Rutgers University-Newark announces major financial aid initiative for undergraduate students

Eligible students with ambitions of attending Rutgers Business School-Newark may also benefit from the new program.

Rutgers University-Newark Chancellor Nancy Cantor has announced a major new financial aid initiative called the Talent & Opportunity Pathways program – or RU-N to the TOP – which will make college more affordable for wide swaths of New Jersey students, especially residents of Newark, those transferring from county colleges, and those with great potential to make an impact on the world.

RU-N to the TOP provides the following specific guarantees for RU-N undergraduate applicants, including students applying to Rutgers Business School, effective fall 2016:

All Newark residents who gain admission and whose household adjusted gross income (AGI) is $60,000 or less will be offered scholarships covering 100 percent of undergraduate tuition and fees (after federal, state, and external scholarships have been awarded).

Admitted students who are transferring to RU-N after earning an associate’s degree from a New Jersey county college, and whose household AGI is $60,000 or less, will be offered scholarships covering 100 percent of undergraduate tuition and fees (after federal, state, and external scholarships have been awarded).

All students admitted to RU-N’s innovative new Honors Living-Learning Community will receive residential scholarships covering the full cost of room and board.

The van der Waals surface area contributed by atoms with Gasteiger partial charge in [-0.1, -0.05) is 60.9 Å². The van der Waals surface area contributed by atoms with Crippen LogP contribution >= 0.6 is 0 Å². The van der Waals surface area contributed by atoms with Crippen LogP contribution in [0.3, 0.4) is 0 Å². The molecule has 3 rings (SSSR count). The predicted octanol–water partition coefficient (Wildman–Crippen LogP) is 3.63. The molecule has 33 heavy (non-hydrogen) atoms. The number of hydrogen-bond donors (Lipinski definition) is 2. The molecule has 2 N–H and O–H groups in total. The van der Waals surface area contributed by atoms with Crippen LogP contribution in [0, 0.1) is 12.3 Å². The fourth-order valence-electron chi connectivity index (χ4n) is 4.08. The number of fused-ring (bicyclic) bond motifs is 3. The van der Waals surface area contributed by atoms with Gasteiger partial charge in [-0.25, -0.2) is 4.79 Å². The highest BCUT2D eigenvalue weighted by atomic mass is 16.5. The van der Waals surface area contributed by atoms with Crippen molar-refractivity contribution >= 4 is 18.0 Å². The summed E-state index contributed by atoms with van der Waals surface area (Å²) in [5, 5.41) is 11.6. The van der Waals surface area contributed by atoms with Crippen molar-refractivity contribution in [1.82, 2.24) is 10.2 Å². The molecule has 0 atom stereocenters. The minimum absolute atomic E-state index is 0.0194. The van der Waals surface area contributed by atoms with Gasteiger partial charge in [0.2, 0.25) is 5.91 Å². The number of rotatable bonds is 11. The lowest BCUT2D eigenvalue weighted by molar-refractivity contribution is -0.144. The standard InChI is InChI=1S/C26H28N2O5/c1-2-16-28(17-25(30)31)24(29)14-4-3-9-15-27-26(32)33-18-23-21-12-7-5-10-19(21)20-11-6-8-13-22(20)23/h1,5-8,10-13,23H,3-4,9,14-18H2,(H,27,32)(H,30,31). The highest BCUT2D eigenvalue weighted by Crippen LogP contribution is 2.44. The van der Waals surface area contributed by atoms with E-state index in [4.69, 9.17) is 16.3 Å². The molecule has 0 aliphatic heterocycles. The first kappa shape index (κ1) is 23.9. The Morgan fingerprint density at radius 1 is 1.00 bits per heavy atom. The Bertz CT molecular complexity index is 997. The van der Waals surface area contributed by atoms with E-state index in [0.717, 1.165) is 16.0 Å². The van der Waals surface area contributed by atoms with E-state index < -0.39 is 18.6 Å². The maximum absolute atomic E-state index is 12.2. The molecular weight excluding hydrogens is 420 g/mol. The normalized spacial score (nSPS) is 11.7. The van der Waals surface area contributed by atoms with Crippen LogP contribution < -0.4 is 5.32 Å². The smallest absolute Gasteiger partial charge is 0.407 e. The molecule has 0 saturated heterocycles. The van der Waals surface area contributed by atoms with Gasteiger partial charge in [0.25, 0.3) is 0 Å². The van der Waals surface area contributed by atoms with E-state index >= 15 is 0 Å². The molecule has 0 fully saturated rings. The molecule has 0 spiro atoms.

"With RU-N to the TOP we are firmly planting a stake in the ground for college affordability for Newarkers and New Jerseyans," Cantor said. “We are saying to the young people of the city of Newark and our great state: We see your talent. We honor your talent. We want you to learn with us – and we want to learn from you – and together with our communities of experts across Newark, the state, the nation, and the world, we are going to make a difference.”

RU-N long has been known as an engine of opportunity for Newarkers and New Jerseyans who are first-generation college-going students, first-generation Americans and students from hardworking families of modest means. Cantor believes the new financial aid initiative strengthens that tradition significantly in ways that speak directly to challenges facing Newark and New Jersey today, as well as communities everywhere.

"Our city, state, and nation need to increase educational attainment to both strengthen our democracy and compete in today’s global economy,” Cantor said. "As an anchor institution in Newark, we’re saying that the best way to get there is by investing in the people of Newark and our state.”

At Rutgers Business School-Newark, roughly 60 percent of the students transfer from county colleges.

Robert Kurland, Rutgers Business School's associate dean of undergraduate programs, pointed out that the mission of the campus is “Where Opportunity Meets Excellence."

"It is my hope that students from Newark who have not seen RBS as a viable opportunity due to financial roadblocks will now see it as such," Kurland said.  "Any (and as many) roadblocks as we can eliminate to help students earn a degree can only be beneficial to potential students and the community. Hopefully this will be another indicator of the types of commitments that Rutgers – Newark is making to the city of Newark."

Cantor said the extent of talent in Newark and in the county colleges is driving the initiative.